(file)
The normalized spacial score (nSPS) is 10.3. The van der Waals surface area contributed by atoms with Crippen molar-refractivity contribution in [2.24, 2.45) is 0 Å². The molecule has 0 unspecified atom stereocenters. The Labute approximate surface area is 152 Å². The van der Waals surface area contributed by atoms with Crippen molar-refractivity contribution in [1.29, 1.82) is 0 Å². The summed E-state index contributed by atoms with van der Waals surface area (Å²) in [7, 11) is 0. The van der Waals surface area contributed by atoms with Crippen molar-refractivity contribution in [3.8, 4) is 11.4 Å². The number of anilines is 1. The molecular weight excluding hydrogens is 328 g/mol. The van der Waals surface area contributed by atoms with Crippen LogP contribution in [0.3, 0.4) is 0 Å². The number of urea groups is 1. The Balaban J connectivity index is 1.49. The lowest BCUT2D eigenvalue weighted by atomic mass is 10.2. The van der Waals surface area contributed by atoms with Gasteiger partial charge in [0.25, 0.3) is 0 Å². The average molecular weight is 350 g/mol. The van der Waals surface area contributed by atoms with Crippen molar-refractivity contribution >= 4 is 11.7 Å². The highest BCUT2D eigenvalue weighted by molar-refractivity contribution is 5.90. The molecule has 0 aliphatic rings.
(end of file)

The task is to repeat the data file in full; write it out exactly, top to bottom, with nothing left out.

The normalized spacial score (nSPS) is 10.3. The van der Waals surface area contributed by atoms with Crippen molar-refractivity contribution in [2.24, 2.45) is 0 Å². The molecule has 0 unspecified atom stereocenters. The Labute approximate surface area is 152 Å². The van der Waals surface area contributed by atoms with Crippen molar-refractivity contribution in [1.29, 1.82) is 0 Å². The summed E-state index contributed by atoms with van der Waals surface area (Å²) in [7, 11) is 0. The van der Waals surface area contributed by atoms with Crippen molar-refractivity contribution in [3.8, 4) is 11.4 Å². The number of anilines is 1. The molecular weight excluding hydrogens is 328 g/mol. The van der Waals surface area contributed by atoms with Crippen LogP contribution in [0.3, 0.4) is 0 Å². The number of urea groups is 1. The Balaban J connectivity index is 1.49. The lowest BCUT2D eigenvalue weighted by atomic mass is 10.2. The van der Waals surface area contributed by atoms with Gasteiger partial charge in [0.25, 0.3) is 0 Å². The average molecular weight is 350 g/mol. The van der Waals surface area contributed by atoms with Crippen molar-refractivity contribution >= 4 is 11.7 Å². The highest BCUT2D eigenvalue weighted by molar-refractivity contribution is 5.90. The molecule has 0 aliphatic rings.